NTK: Need To Know- 5 Pharmacovigilance Articles You Must Read
We produce hundreds of thought leadership pharmacovigilance articles on our site and in publications each year. Here are just 5 pharmacovigilance articles that you might have missed and that you should read.
A pharmacovigilance inspection can be a daunting prospect for many companies. Since 2002 we have worked with countless companies to guide them through their inspections. In this article, we look at the measures that your company can take to be prepared. Read more here.
Good Pharmacovigilance Practice (GVP) at its core aims to prevent harm from adverse reactions in humans from medicines and to promote the safe and effective use of medicinal products. Read more here.
In our second piece in a series about package leaflets, we look at consultations with target patient groups and, in particular, bridging reports.In a previous article we presented one option to meet this requirement which was the submission of a User Test Outcome Report. However, not every package leaflet needs to be subjected to a separate test and alternative evidence may take the format of a Bridging Report.Read more here.
In this blog we look at the Periodic Safety Update Single Assessment or PSUSA. Periodic safety update reports (PSURs) are pharmacovigilance documents submitted by marketing authorisation holders (MAHs) at defined time points during the post-authorization phase of their medicinal products. PSURs provide a comprehensive and critical analysis of the risk-benefit balance of a medicinal product taking into account new or emerging safety information. Read more here.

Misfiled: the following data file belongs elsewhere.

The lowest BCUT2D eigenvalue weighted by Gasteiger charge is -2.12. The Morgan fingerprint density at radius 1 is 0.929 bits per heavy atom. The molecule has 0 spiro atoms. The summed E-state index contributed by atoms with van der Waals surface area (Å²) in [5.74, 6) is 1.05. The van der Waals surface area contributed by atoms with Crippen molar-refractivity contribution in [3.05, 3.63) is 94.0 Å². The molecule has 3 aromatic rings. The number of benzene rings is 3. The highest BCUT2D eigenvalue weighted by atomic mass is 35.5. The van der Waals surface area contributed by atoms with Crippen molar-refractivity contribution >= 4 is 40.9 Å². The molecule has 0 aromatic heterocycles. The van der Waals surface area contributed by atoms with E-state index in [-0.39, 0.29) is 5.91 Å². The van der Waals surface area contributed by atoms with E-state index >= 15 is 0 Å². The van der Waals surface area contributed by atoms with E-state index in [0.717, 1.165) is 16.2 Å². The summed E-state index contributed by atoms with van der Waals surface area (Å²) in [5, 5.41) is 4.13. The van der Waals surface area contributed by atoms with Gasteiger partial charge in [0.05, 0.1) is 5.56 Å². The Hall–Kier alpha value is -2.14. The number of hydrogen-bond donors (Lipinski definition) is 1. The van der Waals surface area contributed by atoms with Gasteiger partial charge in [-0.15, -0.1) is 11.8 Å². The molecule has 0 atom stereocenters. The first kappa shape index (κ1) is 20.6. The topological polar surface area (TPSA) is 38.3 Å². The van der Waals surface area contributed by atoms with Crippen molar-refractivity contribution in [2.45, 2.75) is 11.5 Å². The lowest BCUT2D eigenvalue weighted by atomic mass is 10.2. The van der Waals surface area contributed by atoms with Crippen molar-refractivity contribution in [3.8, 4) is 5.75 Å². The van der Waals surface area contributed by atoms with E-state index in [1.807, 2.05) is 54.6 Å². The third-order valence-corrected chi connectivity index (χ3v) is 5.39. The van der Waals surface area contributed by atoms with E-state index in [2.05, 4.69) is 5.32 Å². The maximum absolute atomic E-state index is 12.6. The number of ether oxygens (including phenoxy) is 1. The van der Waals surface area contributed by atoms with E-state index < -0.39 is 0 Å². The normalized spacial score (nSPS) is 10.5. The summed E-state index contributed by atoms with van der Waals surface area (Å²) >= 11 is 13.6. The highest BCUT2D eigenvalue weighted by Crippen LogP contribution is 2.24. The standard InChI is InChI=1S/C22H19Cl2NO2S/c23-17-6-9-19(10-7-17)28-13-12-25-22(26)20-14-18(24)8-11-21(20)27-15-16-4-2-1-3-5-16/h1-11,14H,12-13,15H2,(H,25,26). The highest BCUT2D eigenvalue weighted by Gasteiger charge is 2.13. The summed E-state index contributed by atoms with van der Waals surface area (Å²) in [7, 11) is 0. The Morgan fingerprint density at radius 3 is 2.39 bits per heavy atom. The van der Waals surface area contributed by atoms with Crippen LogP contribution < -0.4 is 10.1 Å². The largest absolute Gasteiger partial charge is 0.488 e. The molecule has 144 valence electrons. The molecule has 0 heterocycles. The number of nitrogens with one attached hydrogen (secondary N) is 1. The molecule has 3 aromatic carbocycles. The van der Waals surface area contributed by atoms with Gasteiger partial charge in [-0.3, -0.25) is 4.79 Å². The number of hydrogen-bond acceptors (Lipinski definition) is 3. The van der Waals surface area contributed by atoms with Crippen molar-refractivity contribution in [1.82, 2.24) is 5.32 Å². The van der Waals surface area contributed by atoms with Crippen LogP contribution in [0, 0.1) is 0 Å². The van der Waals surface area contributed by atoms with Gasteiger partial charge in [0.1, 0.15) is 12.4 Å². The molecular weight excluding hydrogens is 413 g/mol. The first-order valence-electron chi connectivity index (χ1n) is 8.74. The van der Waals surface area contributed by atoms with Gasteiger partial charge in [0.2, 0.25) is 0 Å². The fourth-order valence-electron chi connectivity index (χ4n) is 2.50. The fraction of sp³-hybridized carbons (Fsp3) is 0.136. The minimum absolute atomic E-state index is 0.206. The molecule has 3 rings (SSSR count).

Since the introduction of the pharmacovigilance legislation in 2010, a commitment to a simplified approach to adverse event reporting was introduced by the EMA (Articles 107(3) and 107a(4) of Directive 2001/83/EC). This approach would only apply however following an independent audit of the EudraVigilance database.Ad interim, the adverse reaction reporting is based on the provisions set out in Article 2(4), Article 2(5) and Article 2(6) of Directive 2010/84/EU and in line with national legislation and guidance where applicable. This is referred to as the so-called ‘Interim period’ which continues to be in place. Read more here.
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